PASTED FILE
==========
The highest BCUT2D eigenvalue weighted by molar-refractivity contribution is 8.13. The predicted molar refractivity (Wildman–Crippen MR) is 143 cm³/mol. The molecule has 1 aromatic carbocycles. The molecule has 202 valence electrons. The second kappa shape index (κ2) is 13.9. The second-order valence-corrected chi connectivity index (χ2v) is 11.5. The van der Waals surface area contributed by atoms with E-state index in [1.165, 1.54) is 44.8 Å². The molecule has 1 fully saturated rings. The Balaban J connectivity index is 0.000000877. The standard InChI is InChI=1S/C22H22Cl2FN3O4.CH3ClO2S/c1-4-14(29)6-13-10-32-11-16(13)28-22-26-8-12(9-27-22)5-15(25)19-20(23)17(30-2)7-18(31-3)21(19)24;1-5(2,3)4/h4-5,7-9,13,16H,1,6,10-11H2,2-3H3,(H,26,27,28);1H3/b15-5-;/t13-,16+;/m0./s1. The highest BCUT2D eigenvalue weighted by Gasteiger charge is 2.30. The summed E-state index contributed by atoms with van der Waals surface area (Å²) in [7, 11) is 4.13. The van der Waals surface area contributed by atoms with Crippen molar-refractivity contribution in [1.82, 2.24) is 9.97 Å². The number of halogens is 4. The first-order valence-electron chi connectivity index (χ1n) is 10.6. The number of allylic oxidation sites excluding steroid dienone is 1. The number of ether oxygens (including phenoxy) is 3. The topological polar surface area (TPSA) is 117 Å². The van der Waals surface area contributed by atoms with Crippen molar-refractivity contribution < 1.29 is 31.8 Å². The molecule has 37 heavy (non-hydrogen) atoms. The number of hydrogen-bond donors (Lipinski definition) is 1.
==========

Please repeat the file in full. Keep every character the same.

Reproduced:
The highest BCUT2D eigenvalue weighted by molar-refractivity contribution is 8.13. The predicted molar refractivity (Wildman–Crippen MR) is 143 cm³/mol. The molecule has 1 aromatic carbocycles. The molecule has 202 valence electrons. The second kappa shape index (κ2) is 13.9. The second-order valence-corrected chi connectivity index (χ2v) is 11.5. The van der Waals surface area contributed by atoms with E-state index in [1.165, 1.54) is 44.8 Å². The molecule has 1 fully saturated rings. The Balaban J connectivity index is 0.000000877. The standard InChI is InChI=1S/C22H22Cl2FN3O4.CH3ClO2S/c1-4-14(29)6-13-10-32-11-16(13)28-22-26-8-12(9-27-22)5-15(25)19-20(23)17(30-2)7-18(31-3)21(19)24;1-5(2,3)4/h4-5,7-9,13,16H,1,6,10-11H2,2-3H3,(H,26,27,28);1H3/b15-5-;/t13-,16+;/m0./s1. The highest BCUT2D eigenvalue weighted by Gasteiger charge is 2.30. The summed E-state index contributed by atoms with van der Waals surface area (Å²) in [7, 11) is 4.13. The van der Waals surface area contributed by atoms with Crippen molar-refractivity contribution in [1.82, 2.24) is 9.97 Å². The number of halogens is 4. The first-order valence-electron chi connectivity index (χ1n) is 10.6. The number of allylic oxidation sites excluding steroid dienone is 1. The number of ether oxygens (including phenoxy) is 3. The topological polar surface area (TPSA) is 117 Å². The van der Waals surface area contributed by atoms with Crippen molar-refractivity contribution < 1.29 is 31.8 Å². The molecule has 37 heavy (non-hydrogen) atoms. The number of hydrogen-bond donors (Lipinski definition) is 1.